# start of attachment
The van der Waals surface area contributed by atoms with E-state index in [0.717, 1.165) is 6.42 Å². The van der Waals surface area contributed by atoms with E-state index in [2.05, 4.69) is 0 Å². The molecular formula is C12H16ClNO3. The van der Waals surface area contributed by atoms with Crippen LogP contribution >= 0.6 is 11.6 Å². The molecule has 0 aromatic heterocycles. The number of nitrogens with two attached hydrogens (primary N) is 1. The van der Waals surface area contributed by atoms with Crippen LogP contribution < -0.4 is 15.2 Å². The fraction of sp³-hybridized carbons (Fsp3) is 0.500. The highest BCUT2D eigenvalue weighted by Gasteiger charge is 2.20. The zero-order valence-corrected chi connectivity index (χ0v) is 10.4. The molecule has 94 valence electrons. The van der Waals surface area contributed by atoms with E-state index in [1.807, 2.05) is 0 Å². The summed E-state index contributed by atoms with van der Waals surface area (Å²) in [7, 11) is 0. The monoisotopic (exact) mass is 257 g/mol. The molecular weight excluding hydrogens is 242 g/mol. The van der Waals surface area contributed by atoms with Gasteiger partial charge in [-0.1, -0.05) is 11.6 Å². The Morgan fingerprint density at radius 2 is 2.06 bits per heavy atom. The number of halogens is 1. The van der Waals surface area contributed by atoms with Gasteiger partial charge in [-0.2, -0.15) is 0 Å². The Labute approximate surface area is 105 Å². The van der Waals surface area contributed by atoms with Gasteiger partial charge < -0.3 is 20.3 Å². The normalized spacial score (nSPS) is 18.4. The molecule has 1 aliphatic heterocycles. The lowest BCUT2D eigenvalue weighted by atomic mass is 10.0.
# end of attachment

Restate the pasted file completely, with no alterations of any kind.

The van der Waals surface area contributed by atoms with E-state index in [0.717, 1.165) is 6.42 Å². The van der Waals surface area contributed by atoms with E-state index in [2.05, 4.69) is 0 Å². The molecular formula is C12H16ClNO3. The van der Waals surface area contributed by atoms with Crippen LogP contribution >= 0.6 is 11.6 Å². The molecule has 0 aromatic heterocycles. The number of nitrogens with two attached hydrogens (primary N) is 1. The van der Waals surface area contributed by atoms with Crippen LogP contribution < -0.4 is 15.2 Å². The fraction of sp³-hybridized carbons (Fsp3) is 0.500. The highest BCUT2D eigenvalue weighted by Gasteiger charge is 2.20. The zero-order valence-corrected chi connectivity index (χ0v) is 10.4. The molecule has 94 valence electrons. The van der Waals surface area contributed by atoms with E-state index in [1.807, 2.05) is 0 Å². The summed E-state index contributed by atoms with van der Waals surface area (Å²) in [7, 11) is 0. The monoisotopic (exact) mass is 257 g/mol. The molecular weight excluding hydrogens is 242 g/mol. The van der Waals surface area contributed by atoms with Gasteiger partial charge in [-0.1, -0.05) is 11.6 Å². The Morgan fingerprint density at radius 2 is 2.06 bits per heavy atom. The number of halogens is 1. The van der Waals surface area contributed by atoms with Gasteiger partial charge in [-0.2, -0.15) is 0 Å². The Labute approximate surface area is 105 Å². The van der Waals surface area contributed by atoms with Gasteiger partial charge < -0.3 is 20.3 Å². The normalized spacial score (nSPS) is 18.4. The molecule has 1 aliphatic heterocycles. The lowest BCUT2D eigenvalue weighted by atomic mass is 10.0.